Previous studies with calves and other species have provided evidence that blood serum-derived proteins and fructooligosaccharides (FOS) may benefit intestinal health. We assessed the effects of supplementing products containing serum proteins as a component of arrival fluid support or serum proteins plus FOS (in addition to additional solids, minerals, and vitamins) in an early life dietary supplement on performance, morbidity, and mortality of stressed (transport, cold) male calves. Male Holstein calves (n = 93) <1 wk old were stratified by arrival body weight (BW) and plasma protein concentration, and then randomly assigned to 1 of 4 treatment groups in a 2 × 2 factorial arrangement of one-time administration of fluid support [either control electrolyte solution (E) or the serum protein-containing arrival formula (AF)] and 14 d of either no supplementation (NG) or supplementation with Gammulin (G; APC Inc., Ankeny, IA), which contains serum proteins and FOS in addition to other solids, minerals, and vitamins. Upon arrival at the research facility, calves were orally administered either AF or E. At the next feeding, half of the calves from each fluid support treatment received either milk replacer (20% crude protein, 20% fat) or the same milk replacer supplemented with G (50 g/d during the first 14 d). Starter and water were freely available. Feed offered and refused was recorded daily. Calf health was assessed by daily assignment of fecal and respiratory scores. Stature measures and BW were determined weekly. Blood samples were obtained at d 0 (before treatments), 2, 7, 14, and 28. Calves were weaned at d 42 and remained in the experiment until d 56. After 2 wk of treatments, calves previously fed AF had greater body length (66.6 vs. 66.0 cm), intakes of dry matter (38.7 vs. 23.5 g/d) and crude protein (9.2 vs. 5.6 g/d) from starter, and cortisol concentration in blood (17.0 vs. 13.9 ng/mL) than calves fed E. Supplementation with G resulted in greater BW gain during the first 2 wk, increased intakes of dry matter and CP, and decreased respiratory scores. For the 8-wk experiment, G supplementation resulted in lower mean fecal score (1.6 vs. 1.8) and fewer antibiotic treatments per calf (1.5 vs. 2.5) than NG. Survival was greater in G than in NG calves (98 vs. 84%). Despite the marked reduction in morbidity and mortality, blood indicators of acute-phase response, urea N, and total protein were not affected by AF or G in transported cold-stressed male calves.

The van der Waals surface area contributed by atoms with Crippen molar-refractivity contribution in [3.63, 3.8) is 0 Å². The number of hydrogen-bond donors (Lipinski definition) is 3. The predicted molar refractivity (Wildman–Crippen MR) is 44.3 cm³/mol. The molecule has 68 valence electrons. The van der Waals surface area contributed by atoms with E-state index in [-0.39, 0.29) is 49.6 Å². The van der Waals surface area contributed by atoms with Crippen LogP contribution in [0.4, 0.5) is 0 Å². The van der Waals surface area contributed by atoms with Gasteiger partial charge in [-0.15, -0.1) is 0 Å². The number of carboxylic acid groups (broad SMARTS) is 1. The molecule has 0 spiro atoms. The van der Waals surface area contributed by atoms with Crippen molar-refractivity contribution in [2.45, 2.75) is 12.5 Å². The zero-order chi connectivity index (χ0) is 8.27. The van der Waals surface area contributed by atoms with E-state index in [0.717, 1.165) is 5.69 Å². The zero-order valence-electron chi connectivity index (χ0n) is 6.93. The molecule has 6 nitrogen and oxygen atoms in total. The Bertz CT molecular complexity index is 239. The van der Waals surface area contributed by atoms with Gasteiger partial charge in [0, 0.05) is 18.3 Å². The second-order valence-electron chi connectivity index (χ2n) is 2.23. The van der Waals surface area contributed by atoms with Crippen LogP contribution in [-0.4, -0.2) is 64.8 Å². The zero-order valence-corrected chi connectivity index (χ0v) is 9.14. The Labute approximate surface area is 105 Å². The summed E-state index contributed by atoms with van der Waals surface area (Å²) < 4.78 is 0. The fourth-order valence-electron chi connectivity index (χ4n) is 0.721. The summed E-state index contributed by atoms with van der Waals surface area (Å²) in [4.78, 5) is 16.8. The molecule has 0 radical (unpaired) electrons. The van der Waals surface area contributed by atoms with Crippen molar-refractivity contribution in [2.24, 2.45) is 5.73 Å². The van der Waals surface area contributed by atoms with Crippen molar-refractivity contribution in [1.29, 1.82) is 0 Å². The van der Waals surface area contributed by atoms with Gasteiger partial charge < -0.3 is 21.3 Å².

- acute phase response
- serum protein